Poultry expert and the managing director of Hume International, Fred Hume has accused local egg producers of downplaying the critical egg shortage in South Africa.
Hume also said that the South African Poultry Association (Sapa) and Department of Agriculture, Land Reform, and Rural Development have a few erroneous statements to answer to.
This week, he said that since it has been reported that 7.5-million commercial layer hens have been culled during the recent bird flu epidemic that hit the
nation, the local market is then currently underproducing by as many as 45-million eggs per week.
“Assuming one hen lays around five or six eggs per week, the local market is then currently underproducing by as many as 45-million eggs per week. Yet, the public is continually told that there’s nothing to fear. In response, Sapa is calling on government to open imports from Zimbabwe, Namibia, Angola, and Malawi. The issue is that these four nations produce only around one kilo tonne (kT) per week.
“By contrast, South Africa needs, at minimum, an influx of 2.25kT to make up for the shortage created by the aforementioned mass culling. We also do not have a clear picture of what the avian influenza situation is like in these countries, and it is highly doubtful that they would sell all their available eggs to South Africa,” said Hume.
He added it did not matter how the issue is dealt with.
“We simply cannot rely on our Southern African Development Community (SADC) partners alone to help us out of this developing crisis. We urgently need to ease import restrictions placed on major egg producers such as Argentina, Brazil, the USA and Eswatini,” he said.
Hume stated that the department’s minister Thoko Didiza also announced at the end of last month that the department had granted “thousands of permits for the
importation of table eggs, fertilised eggs, and poultry meat to ensure sufficient stocks [are] available for the Christmas holiday season”.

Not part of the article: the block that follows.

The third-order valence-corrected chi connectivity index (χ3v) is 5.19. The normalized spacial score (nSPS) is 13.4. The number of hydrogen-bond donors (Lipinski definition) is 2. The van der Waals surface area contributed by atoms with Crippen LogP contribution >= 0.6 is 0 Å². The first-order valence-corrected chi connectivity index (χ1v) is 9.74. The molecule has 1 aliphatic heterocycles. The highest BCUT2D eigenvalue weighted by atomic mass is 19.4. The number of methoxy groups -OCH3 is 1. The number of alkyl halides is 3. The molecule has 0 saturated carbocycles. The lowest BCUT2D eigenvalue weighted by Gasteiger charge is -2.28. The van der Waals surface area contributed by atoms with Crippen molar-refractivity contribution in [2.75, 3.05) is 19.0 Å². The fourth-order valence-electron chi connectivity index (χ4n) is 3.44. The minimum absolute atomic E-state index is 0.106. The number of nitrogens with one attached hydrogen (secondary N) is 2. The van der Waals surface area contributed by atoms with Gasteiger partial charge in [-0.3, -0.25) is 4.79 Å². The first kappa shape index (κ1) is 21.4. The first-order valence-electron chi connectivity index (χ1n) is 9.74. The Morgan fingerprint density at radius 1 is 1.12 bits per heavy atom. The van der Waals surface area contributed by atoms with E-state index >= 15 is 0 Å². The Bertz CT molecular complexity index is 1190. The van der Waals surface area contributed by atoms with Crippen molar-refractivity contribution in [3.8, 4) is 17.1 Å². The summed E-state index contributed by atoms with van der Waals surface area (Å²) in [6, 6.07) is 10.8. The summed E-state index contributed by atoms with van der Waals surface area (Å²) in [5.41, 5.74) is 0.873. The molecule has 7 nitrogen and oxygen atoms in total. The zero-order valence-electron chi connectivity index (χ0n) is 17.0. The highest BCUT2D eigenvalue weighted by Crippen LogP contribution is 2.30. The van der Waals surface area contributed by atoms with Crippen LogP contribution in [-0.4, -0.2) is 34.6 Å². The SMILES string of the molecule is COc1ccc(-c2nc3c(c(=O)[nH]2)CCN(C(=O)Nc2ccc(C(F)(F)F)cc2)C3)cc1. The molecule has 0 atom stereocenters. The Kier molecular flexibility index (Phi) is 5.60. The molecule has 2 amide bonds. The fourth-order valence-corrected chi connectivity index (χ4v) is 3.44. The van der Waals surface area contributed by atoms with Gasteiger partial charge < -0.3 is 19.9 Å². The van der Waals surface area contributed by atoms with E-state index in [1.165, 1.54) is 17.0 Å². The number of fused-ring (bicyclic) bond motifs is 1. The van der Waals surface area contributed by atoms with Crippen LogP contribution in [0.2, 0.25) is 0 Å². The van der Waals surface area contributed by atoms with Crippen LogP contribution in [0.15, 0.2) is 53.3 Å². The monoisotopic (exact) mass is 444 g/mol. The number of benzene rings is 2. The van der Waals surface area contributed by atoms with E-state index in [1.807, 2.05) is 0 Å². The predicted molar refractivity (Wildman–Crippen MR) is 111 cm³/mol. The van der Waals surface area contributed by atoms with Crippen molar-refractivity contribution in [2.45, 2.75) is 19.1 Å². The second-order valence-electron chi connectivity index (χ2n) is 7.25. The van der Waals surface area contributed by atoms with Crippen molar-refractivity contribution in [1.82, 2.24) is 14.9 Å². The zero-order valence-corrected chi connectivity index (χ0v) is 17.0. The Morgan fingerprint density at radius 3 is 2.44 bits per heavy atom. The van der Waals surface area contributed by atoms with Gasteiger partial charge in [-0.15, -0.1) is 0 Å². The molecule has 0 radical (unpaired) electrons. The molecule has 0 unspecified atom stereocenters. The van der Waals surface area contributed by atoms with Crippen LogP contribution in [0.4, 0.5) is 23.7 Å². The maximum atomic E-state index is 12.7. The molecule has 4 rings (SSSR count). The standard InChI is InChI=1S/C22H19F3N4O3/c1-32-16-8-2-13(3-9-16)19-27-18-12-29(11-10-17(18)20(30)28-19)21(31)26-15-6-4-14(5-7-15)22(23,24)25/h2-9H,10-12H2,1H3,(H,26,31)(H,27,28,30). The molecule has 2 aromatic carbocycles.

He said that Didiza further specified that, in the past two months, 115 permits had been approved for fertilised eggs, 48 for egg powder and 24 for table eggs, which amounts to 1.9-million eggs.
“How does the department plan to fill the outstanding 28-million eggs shortage without opening trade with our far larger South American trading partners?
“Sapa’s claim that during the previous avian influenza outbreak in 2017, “poor, rotten eggs” were dumped in the country by South American exporters paints a deceptive picture of the current situation. If we import poor quality eggs, we risk losing millions of rands, which is why we strive to ensure that only high-grade eggs enter the country.
“Sapa’s misleading assertion that low-quality eggs are being imported in large quantities in refrigerated containers suggests that the local industry may not be acting in the best interests of the average South African who’s struggling to feed the family.
“Can we assume that the local industry has a hidden agenda for deterring imports from South America while pushing for imports from SADC partners?”
He added that the only real recourse for this situation was for the South African government to intervene and rein in the department’s harsh anti-competitive policies and also to lift the 40-day rule under Regulation 345 and ease import restrictions and anti-dumping duties on certain countries.
“These measures will ensure that the egg shortage and looming poultry meat shortage is resolved as soon as possible,” he said.